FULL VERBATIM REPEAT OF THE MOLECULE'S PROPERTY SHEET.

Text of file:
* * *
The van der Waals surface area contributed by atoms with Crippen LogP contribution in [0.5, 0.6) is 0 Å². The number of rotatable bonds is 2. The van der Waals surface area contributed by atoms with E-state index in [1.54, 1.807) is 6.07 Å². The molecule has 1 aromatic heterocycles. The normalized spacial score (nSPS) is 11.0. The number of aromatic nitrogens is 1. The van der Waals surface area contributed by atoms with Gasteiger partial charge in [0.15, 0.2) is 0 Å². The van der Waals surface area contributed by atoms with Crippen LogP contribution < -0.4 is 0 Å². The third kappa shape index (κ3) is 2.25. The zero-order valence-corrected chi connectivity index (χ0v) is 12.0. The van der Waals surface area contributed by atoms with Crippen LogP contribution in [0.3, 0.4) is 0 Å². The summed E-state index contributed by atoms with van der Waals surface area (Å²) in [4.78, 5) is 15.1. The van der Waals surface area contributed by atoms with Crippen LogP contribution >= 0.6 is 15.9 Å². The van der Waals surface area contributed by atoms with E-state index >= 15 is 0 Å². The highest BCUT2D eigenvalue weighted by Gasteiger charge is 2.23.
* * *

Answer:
The van der Waals surface area contributed by atoms with Crippen LogP contribution in [0.5, 0.6) is 0 Å². The number of rotatable bonds is 2. The van der Waals surface area contributed by atoms with E-state index in [1.54, 1.807) is 6.07 Å². The molecule has 1 aromatic heterocycles. The normalized spacial score (nSPS) is 11.0. The number of aromatic nitrogens is 1. The van der Waals surface area contributed by atoms with Gasteiger partial charge in [0.15, 0.2) is 0 Å². The van der Waals surface area contributed by atoms with Crippen LogP contribution < -0.4 is 0 Å². The third kappa shape index (κ3) is 2.25. The zero-order valence-corrected chi connectivity index (χ0v) is 12.0. The van der Waals surface area contributed by atoms with Crippen LogP contribution in [0.3, 0.4) is 0 Å². The summed E-state index contributed by atoms with van der Waals surface area (Å²) in [4.78, 5) is 15.1. The van der Waals surface area contributed by atoms with Crippen LogP contribution >= 0.6 is 15.9 Å². The van der Waals surface area contributed by atoms with E-state index >= 15 is 0 Å². The highest BCUT2D eigenvalue weighted by Gasteiger charge is 2.23.